Conducting Educational Research
Philosophy of Research
Scientific research studies require evidence to support the conclusions that are made. Below are four types of evidence and an example of each. Think about each type of evidence and decide which qualify as a legitimate source of evidence for science.
- Authority. According to Prof Akpan, children learn better in schools that have lots of educational materials.
- Tradition. Massaging babies helps them grow faster.
- Common Sense. Beating children helps them behave better.
- Observation. 69% of math teachers in Yobe State use beating as a form of punishment.
- Authority. No. Not all authorities are created equal. Some authorities are right, other authorities are wrong. Therefore, authority is not a source of evidence for a scientific research study unless they support their statements with valid observations based on scientific research. This is important to remember when developing a questionnaire. In most cases, authorities cannot report on the behavior of another person or the effectiveness of a program.
- Tradition. No. Some traditions are good and effective, other traditions are either bad (e.g., killing twins) or ineffective (e.g., rain dances). Traditions can be the object of a scientific study. For example, a researcher might conduct a scientific study to determine whether massaging babies really does help them to grow faster. But traditions cannot be used as a source of evidence for scientific research.
- Common Sense. No. Like traditions, some common sense behaviors are effective and others are ineffective. Common sense beliefs can also be the object of a scientific study. Researchers need to conduct research in Nigeria to determine whether beating students really is effective in the long-term.
- Observation. Yes. Observation is the only valid source of evidence for scientific research. The purpose of the Methods section of a research study is to identify research instruments and procedures that will be used to collect observations that are valid and useful for answering a research question or hypothesis.
There are three key principles that determine whether a research question qualifies as scientific research.
- Empirical. Scientific questions are answered through systematic observation. This means that the question must be answered by data that is experienced directly or indirectly through the five senses. Direct observation is something that the scientist can clearly see, such as height. However, not everything can be seen directly, such as a person's intelligence. This requires indirect observation, such as a score on an intelligence test.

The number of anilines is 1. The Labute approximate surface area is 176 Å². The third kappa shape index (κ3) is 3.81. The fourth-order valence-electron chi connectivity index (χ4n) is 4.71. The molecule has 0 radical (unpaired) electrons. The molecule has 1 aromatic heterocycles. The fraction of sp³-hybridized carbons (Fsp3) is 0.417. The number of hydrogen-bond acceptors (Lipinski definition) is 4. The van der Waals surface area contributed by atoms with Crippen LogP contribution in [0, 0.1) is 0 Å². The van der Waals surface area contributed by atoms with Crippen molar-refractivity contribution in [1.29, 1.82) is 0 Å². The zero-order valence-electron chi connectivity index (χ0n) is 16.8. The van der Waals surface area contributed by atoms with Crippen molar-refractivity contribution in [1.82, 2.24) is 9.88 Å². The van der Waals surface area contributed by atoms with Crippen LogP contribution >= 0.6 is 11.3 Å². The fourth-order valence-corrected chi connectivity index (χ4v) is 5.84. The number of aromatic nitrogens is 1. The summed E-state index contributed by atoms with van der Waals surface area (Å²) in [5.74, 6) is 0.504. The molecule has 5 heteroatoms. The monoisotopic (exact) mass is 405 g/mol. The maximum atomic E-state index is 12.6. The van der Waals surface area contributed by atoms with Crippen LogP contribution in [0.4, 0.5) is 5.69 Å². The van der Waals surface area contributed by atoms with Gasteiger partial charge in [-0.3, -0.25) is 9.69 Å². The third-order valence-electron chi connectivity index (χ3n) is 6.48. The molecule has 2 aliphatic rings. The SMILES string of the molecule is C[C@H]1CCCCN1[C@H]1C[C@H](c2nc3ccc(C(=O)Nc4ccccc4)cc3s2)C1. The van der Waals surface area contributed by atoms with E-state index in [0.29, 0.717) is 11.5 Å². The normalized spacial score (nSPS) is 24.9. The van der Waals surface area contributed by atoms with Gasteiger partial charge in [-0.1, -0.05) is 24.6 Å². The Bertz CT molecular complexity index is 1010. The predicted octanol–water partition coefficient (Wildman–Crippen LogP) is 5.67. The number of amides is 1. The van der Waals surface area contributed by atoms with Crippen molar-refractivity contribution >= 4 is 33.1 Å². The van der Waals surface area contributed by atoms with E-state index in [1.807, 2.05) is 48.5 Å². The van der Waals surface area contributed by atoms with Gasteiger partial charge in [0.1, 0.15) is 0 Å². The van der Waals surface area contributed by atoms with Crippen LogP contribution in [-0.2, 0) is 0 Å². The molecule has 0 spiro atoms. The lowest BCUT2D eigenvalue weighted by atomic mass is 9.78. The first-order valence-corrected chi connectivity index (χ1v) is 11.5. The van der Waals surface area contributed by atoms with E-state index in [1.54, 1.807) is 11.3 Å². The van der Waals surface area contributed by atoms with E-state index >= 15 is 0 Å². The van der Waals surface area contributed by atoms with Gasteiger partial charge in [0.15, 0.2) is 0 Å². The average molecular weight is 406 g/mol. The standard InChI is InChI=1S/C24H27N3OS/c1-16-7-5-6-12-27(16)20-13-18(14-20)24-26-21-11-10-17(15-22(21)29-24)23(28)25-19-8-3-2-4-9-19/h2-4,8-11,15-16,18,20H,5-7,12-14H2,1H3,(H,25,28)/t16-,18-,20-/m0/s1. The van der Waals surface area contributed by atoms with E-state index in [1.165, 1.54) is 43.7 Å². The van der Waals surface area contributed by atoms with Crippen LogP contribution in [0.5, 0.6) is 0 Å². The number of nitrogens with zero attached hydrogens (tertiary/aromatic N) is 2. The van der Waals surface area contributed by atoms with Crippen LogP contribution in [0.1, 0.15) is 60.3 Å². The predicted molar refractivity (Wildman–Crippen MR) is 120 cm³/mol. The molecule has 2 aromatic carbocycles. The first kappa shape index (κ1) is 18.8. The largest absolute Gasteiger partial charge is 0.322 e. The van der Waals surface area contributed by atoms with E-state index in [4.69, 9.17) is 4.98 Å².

- Verifiable. Observations must be collected under specific conditions that can be confirmed by all normal individuals. Replication of scientific observations is a foundational principle in science: data is not valid unless it can be duplicated by other researchers. This means that researchers need to clearly articulate the exact research design, sample and sampling procedures, instruments, data collection procedures, and data analyses that were used so any other researcher can exactly replicate the results to verify their authenticity.
- Control. Scientific observations must be collected using methods that attempt to control the conditions of the study in the following ways:
- Eliminate sources of bias. Research can be biased in the sample chosen so it is not representative of the population, biased in the way that items are worded on the instrument, or biased in the procedures for data collection. More on each of these sources of bias will be discussed in their appropriate chapters.
- Reduce error that may distort the results. Error can be introduced into a study because the questionnaire is poorly designed, the questionnaire was administered in undesirable conditions, or the questionnaire was poorly scored and analyzed.
- Rule out all other alternate explanations of the findings. There can be multiple ways to explain research results. For example, a researcher might conclude that a computerized instruction was effective because students in the treatment group performed better on a test than students in the control group. However, an alternate explanation might be that different teachers were used in the two groups, and students in the treatment had a better teacher. To control for this alternative explanation, the researcher must thoughtfully plan the study's methods to control for all other explanations, perhaps by using the same teacher for both groups.
Conducting scientific research requires considerable thought and planning in advance of collecting observations (subsequently called data). Thus, it must be emphatically noted that a researcher, particularly a beginning researcher, MUST plan the study's methods well in advance of collecting data. Planning a study will take weeks and months of planning the methods and developing the instrument. However, the outcome of a well-planned and well-conducted research study is both informative and useful for developing excellent educational practices. Educational research is an exciting endeavor that has the potential to greatly improve society.
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